Skip to Content.
Sympa Menu

grouper-dev - RE: [grouper-dev] RE: [grouper-users] Grouper v1.6.0 released

Subject: Grouper Developers Forum

List archive

RE: [grouper-dev] RE: [grouper-users] Grouper v1.6.0 released

Chronological Thread 
  • From: Jim Fox <>
  • To: Chris Hyzer <>
  • Cc: Tom Barton <>, "" <>, Grouper Dev <>
  • Subject: RE: [grouper-dev] RE: [grouper-users] Grouper v1.6.0 released
  • Date: Mon, 28 Jun 2010 15:37:08 -0700 (PDT)

I've not experienced this problem in our testing, and I'm a direct member of
about 100 of
our 40K+ groups. Many of those are in turn members of other groups.

Just curious, are you a wheel group member? That one is a lot faster when
checking privileges.

I'm using the grouper API, so I make a combination of
getImmediateMemberships and getEffectiveMemberships for the field 'admin'.
I expect that's similar to what you do.

1) They don't scale.

It is abhorrent to me that a few users, adding a couple of group
members to their groups, might cause a million database records to
be created. In addition this new table will slow down the addition
and deletion of members. And this is exactly where, for us, grouper
has its greatest performance issues.

FYI this is done in a daemon process in the background, and the
performance is tuned to leverage the logic in the unflattened table,
so it is definitely faster than it was in 1.4. I think it would
only cause a million database records if you have a million groups
and add someone to all (or someone to have privileges on all).
I'd be interested to know if you have a user added to an admin
group which is an admin of 10's of thousand of groups, or even
hundreds of thousands, how long that would take to propagate to
the flattened table.

The flattened table is for members of any field, isn't it? If I
have a group, say, u:fox:myfriends, and I add as a member the group,
uw:affiliation:alumni (which has 150K members) do I not add 150K
records to the flattened table -- one record for each effective
member of my group? If my group's membership was not world-read
and I wanted all myfriends to see all the others I might add the
group as a reader. Another 150K records.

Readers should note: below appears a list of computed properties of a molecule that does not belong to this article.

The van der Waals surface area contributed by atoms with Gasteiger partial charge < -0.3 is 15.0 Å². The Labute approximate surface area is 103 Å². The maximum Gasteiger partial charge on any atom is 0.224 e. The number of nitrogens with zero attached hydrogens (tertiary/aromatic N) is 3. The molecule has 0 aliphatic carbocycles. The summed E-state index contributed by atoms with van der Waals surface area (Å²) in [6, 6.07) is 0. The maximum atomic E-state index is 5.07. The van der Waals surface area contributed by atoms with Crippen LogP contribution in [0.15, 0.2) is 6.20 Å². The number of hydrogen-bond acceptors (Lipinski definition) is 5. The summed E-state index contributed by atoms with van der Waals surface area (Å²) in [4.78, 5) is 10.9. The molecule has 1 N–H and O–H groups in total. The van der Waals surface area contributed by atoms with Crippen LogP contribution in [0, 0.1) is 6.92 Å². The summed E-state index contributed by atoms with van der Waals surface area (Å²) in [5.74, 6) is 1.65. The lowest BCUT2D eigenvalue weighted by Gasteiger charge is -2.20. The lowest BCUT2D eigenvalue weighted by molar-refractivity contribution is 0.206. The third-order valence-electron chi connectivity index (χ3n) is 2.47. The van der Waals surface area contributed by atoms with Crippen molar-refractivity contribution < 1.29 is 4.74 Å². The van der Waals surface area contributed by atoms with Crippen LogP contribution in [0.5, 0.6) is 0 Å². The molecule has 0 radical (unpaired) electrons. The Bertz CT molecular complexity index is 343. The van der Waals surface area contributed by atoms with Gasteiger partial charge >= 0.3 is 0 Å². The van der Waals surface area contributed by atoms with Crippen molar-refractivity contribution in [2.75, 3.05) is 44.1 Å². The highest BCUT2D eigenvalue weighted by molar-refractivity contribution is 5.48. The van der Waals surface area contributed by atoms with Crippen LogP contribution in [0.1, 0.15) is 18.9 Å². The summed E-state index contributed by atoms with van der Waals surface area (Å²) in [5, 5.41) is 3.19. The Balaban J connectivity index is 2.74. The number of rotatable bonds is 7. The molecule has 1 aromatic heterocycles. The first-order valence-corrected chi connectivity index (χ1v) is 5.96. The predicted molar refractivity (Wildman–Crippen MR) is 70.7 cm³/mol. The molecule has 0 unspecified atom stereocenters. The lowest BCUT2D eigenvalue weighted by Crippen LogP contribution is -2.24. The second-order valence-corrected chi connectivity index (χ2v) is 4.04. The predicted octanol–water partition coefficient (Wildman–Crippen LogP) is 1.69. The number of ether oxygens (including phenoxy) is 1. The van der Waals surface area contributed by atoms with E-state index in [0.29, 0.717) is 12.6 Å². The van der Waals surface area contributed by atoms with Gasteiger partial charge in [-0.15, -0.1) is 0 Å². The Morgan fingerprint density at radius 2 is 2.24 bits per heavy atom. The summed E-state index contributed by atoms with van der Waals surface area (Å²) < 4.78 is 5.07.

3) They can't be implemented in a federated world.

Our clients know that members of groups can be of several
types: our own uwnetids; ePPNs from other sites; dns domains,
i.e. certificate CNs; Active Directory computer names; and other
groups in the registry. I can see a federated future where we
have groups with members that are groups from a remote registry,
say, UPenn. That is not so far-fetched as you might think,
and it shows just how 20th century are flattened memberships.

Im not sure how federated groups affect flattened memberships.
The flattened table is just built on a query from a view in
grouper... if the rows aren't in the view, then they wont work
with the API in unflattened mode either. If we need a resolver in
grouper to resolve external groups or dynamic groups, then other
logic will change in grouper and it wont be any different if we
use flattened or not.

Yes. My point, not so well made, is that in a federated world
membership is best calculated at the time it is required.
Anything else is likely to be out of date. I know that doesn't
apply to the flat membership table. It's just a general rule.
Maybe just my rule.

Another case if you have a lot of web service hits and the data
doesn't need to be up to date (flattened should be a few minutes
behind), then we will put a mode in where the request can go against
the flattened tables, and this will help the DB load.

This is what the subordinate directories are for.

Well, not all queries can go against subordinate
directories... when centralized permissions are used it might be
too complex of a data model for directories I believe. With groups,
getting the members of a group is easy enough. Some queries against
directories right now require web services depending on how you
deploy them. i.e. give me the groups of a user that I am allowed
to READ... does your directory handle that? mine doesn't and I
think most do not.

Actually, mine does. But that isn't exactly what I meant. We have a fastcgi application that provides a subset of our group web service API
and uses the ldap directories for a database. (It is a read-only copy of our old web service.) This responds only to program clients (simple xhtml)
and only for the members-of-group and groups-for-members searches. If we didn't already have the cgi app I would provide the same capability
through the tomcat app.

Anyways, your concerns are noted, we need to make sure performance
is acceptable and discuss this further obviously... :)

Fair enough.


Archive powered by MHonArc 2.6.16.

Top of Page